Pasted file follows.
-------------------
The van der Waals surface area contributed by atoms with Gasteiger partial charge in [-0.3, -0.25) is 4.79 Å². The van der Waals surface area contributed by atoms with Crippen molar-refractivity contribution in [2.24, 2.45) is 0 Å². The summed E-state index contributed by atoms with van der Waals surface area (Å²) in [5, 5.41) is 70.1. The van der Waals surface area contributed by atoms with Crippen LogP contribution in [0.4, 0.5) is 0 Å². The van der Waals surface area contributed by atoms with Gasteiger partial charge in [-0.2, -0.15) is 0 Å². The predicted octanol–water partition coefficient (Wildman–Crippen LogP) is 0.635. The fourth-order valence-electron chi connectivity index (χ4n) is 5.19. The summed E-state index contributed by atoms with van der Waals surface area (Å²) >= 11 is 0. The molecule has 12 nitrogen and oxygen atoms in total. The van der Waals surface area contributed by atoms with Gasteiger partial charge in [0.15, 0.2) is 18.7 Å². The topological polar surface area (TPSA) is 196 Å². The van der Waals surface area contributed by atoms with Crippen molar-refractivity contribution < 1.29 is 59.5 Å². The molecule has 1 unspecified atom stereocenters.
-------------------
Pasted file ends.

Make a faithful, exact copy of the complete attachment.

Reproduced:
The van der Waals surface area contributed by atoms with Gasteiger partial charge in [-0.3, -0.25) is 4.79 Å². The van der Waals surface area contributed by atoms with Crippen molar-refractivity contribution in [2.24, 2.45) is 0 Å². The summed E-state index contributed by atoms with van der Waals surface area (Å²) in [5, 5.41) is 70.1. The van der Waals surface area contributed by atoms with Crippen LogP contribution in [0.4, 0.5) is 0 Å². The van der Waals surface area contributed by atoms with Gasteiger partial charge in [-0.2, -0.15) is 0 Å². The predicted octanol–water partition coefficient (Wildman–Crippen LogP) is 0.635. The fourth-order valence-electron chi connectivity index (χ4n) is 5.19. The summed E-state index contributed by atoms with van der Waals surface area (Å²) >= 11 is 0. The molecule has 12 nitrogen and oxygen atoms in total. The van der Waals surface area contributed by atoms with Gasteiger partial charge in [0.15, 0.2) is 18.7 Å². The topological polar surface area (TPSA) is 196 Å². The van der Waals surface area contributed by atoms with Crippen molar-refractivity contribution < 1.29 is 59.5 Å². The molecule has 1 unspecified atom stereocenters.